Popper was a hardworking, academic person who read and thought about philosophy extensively, including ideas he disagreed with. He would often try to present the best possible version of an idea, as well as a history of the problem in question, before offering his criticism of it. I would ask that a similar approach be taken in criticizing Popper. Both as a matter of respect, and because it improves discussion.

Elliot Temple | Permalink | Comments (2)

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If I Were President...

If I were president I'd cancel most of the meetings, travel, etc, etc, and make some forums which are publicly readable.

There'd be a forum where all the countries have an account with write access. And one where all US politicians have write access. And one with a lot of media and intellectuals.

I think forum discussions are actually the best thing the US president could do.

Imagine if all the politicians, media personalities, etc., with bad ideas had to actually write about them on the record on a daily basis? Imagine if you just kept following up on discussions. What would they do? What most people do currently with me is just stop responding to things, which they can get away with socially because I have low prestige. But just refusing to answer forever wouldn't be a viable answer to the president's forum, and arguments/questions from the president and his staff. That'd look really bad to the world: Nancy Pelosi has been asked the same question for 5 days in a row and just won't answer at all.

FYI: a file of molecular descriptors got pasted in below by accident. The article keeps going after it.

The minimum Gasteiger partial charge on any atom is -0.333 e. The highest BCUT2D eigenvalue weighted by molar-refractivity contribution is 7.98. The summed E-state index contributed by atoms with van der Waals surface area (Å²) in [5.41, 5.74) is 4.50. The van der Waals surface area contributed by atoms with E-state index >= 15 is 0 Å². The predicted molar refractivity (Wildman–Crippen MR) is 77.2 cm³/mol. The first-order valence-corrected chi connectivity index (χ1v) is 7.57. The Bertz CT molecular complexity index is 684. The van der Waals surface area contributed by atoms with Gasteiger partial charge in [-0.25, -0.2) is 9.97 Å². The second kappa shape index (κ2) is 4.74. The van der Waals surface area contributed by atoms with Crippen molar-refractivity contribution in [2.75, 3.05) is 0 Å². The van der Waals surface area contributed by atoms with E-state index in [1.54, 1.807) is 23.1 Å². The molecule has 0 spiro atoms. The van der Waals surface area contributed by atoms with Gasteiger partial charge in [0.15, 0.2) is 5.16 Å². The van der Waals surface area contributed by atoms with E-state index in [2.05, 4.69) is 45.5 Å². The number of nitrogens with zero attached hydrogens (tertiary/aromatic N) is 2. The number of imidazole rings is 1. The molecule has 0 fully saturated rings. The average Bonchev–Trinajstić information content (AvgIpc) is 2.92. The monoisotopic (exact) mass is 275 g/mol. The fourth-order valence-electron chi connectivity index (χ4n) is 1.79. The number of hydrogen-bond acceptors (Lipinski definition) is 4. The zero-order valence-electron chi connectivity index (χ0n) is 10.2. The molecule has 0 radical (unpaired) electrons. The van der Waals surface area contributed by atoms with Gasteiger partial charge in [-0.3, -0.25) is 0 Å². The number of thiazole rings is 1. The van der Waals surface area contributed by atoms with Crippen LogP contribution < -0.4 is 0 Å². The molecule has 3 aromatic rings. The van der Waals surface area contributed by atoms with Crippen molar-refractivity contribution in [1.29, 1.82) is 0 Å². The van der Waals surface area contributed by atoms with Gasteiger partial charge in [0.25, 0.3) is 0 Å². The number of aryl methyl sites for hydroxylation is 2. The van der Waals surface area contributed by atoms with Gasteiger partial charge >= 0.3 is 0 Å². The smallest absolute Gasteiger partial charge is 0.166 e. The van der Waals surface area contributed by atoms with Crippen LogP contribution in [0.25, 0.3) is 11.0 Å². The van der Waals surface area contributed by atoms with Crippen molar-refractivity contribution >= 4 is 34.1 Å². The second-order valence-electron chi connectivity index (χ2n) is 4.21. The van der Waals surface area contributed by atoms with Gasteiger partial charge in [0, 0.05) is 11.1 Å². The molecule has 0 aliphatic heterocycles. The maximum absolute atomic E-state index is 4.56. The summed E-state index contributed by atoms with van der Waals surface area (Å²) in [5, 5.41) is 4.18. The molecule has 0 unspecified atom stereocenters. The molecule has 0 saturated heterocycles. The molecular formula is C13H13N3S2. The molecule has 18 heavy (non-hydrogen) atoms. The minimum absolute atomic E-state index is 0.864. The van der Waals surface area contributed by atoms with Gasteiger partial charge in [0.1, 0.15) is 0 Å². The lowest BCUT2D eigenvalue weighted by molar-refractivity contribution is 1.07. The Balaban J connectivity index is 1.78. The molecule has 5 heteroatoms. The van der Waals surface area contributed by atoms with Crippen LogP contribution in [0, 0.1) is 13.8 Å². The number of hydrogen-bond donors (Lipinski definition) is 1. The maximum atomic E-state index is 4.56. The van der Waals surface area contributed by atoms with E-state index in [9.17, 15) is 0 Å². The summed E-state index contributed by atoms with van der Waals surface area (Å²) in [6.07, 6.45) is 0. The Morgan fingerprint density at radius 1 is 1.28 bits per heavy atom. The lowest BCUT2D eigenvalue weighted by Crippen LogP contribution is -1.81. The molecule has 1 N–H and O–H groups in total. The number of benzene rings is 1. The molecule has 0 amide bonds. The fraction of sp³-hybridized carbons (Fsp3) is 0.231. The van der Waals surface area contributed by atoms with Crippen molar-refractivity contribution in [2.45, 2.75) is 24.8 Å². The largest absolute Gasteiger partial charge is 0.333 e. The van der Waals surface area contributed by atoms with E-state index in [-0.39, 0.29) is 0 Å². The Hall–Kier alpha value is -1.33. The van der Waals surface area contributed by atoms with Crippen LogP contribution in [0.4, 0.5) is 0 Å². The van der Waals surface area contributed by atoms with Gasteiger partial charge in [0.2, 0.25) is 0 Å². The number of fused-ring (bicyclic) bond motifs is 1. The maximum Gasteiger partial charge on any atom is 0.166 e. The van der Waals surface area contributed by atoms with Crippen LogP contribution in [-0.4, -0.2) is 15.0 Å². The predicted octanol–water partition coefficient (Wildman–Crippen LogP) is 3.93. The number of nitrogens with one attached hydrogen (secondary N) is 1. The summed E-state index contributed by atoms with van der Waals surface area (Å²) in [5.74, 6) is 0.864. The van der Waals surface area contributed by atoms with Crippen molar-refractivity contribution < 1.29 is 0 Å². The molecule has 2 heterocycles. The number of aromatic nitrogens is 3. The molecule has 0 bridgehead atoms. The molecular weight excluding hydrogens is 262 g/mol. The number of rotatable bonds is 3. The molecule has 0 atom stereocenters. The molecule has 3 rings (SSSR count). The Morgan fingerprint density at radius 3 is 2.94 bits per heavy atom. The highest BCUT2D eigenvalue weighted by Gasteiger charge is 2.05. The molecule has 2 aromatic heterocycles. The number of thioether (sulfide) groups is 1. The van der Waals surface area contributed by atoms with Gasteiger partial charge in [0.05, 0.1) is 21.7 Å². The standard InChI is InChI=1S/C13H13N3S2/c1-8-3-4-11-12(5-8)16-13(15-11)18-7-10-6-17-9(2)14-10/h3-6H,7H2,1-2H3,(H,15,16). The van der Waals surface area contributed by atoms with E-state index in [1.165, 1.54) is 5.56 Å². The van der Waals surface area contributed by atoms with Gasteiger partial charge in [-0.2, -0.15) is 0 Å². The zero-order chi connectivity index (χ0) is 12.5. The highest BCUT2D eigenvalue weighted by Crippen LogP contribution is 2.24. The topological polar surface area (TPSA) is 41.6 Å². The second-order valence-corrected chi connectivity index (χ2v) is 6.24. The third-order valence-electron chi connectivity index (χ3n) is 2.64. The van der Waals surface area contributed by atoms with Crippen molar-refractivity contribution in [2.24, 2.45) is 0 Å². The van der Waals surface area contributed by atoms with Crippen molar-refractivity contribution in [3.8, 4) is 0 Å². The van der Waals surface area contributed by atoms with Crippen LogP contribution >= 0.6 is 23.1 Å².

But if they did answer they'd get pinned down.

They'd have to do evasive tactics: missing the point, playing dumb, trying to create confusion, saying unclear things, trying to make the discussion go in circles, etc. All that stuff can be called out, pointed out, and basically made to look as foolish as it is. People get away with that stuff in verbal formats with little followup, and behind closed doors, but not against the best debaters over a period of weeks with every word of it in the record. None of the bad guys have any method of dealing with that level of intellectual scrutiny.

They can lie, but the lies can be documented and the canonical links documenting lies can be repetitively posted every single time a lie is repeated. Staff can be hired to do that. That would cost a hell of a lot less than a wide variety of current, unimportant government departments. It's very easy by government standards.